If you continuously study the Dharma, constantly use it to reflect and maintain proper mindfulness, then vexations will not arise as often. Purifying the mind will also be easier. There are times while meditating our thoughts wander. We cannot practice samadhi; we cannot practice vipassana. We started contemplating the meaning of the teachings, but ended with thoughts like, "That person just glared at me! What did he mean by that?" We are always wallowing in these types of annoying thoughts, and cannot keep focused on the proper ones. What should we do? Go to do some sweeping. Sweep the Great Hall, the Meditation Hall, or the courtyard. Keep them neat and tidy. When things get dirty, just do some more sweeping. Do not ask, "Why are you always asking me to do things and not someone else?" Don't be like that. If you practice regularly in this manner, once you sit down to meditate, the purity inside will quickly be discovered. Then if you want to focus your thoughts, you will be able to; if you want to contemplate, you will be able to. Why is this? When we cannot concentrate during our sessions, our wandering thoughts are like rubbish outside the courtyard, spoiling the nice surroundings. So by repeatedly cleaning up the outside environment, a parallel condition occurs. We actually facilitate an inner cleansing process; we will improve our meditation. That is why we need to keep busy and not slack off in a monastery. If things are not going our way, do not keep heading towards the afflictions. Stay on the path; think, "These predicaments are here to test me, to see how far I've gotten." What is your reaction when someone berates you? How far you have progressed, all shows through at that moment.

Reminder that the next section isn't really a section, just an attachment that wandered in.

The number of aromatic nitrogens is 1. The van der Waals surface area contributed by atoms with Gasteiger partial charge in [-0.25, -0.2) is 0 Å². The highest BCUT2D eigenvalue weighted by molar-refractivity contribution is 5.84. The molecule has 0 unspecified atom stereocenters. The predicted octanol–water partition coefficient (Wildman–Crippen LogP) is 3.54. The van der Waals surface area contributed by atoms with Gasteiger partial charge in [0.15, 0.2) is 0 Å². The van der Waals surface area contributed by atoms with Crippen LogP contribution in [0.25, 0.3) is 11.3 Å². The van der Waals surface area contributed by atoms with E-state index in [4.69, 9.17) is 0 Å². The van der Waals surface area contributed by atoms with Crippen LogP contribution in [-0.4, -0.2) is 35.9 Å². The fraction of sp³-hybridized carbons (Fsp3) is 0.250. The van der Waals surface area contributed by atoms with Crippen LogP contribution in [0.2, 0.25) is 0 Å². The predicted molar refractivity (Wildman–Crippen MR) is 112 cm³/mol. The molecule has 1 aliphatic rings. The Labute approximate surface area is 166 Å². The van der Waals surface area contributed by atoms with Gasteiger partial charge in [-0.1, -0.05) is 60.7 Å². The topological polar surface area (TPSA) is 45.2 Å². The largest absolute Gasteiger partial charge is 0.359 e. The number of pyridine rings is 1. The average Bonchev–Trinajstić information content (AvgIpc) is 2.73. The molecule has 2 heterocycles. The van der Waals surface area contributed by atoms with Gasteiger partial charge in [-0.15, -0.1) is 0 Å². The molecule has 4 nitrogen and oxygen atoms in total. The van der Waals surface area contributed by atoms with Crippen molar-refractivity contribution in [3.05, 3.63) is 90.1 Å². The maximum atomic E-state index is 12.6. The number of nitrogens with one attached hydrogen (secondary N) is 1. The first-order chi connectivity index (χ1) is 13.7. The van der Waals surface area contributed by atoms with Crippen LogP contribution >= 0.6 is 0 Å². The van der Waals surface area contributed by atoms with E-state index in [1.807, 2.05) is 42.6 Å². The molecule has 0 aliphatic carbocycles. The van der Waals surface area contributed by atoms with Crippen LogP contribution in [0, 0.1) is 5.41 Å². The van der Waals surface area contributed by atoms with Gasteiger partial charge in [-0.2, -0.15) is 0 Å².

Everything that I have said comes entirely from sutras and their commentaries. If we do not study the teachings after we are ordained, how will we gain wisdom? The Buddha told us, "If one sees all marks as non-marks, one sees the Tathagatha." We ought to start from this and deepen our understanding. Why throw out holy words of wisdom? Why shut your eyes in seclusion and only contemplate, "Who is the one recalling the Buddha?" That is acting as if the Buddha never existed and you can reach enlightenment by yourself without any help from the teachings. Is this right? If you never studied the Dharma, how much can you know? You will not understand anything. Spiritually, from the standpoint of those who are striving for Attainment, being the world's greatest authority in some subject is worthless. Again, "A meditator should willingly listen to the Dharma. By applying the teachings through self-introspection, right mindfulness is developed. The mind becomes purified." From studying scriptures, wisdom will arise and through wisdom our minds will be purified. Once we have reached such a level, then we will have the ability to disseminate and teach the Dharma. If a beginner practices and studies simply to teach, that would not be completely correct.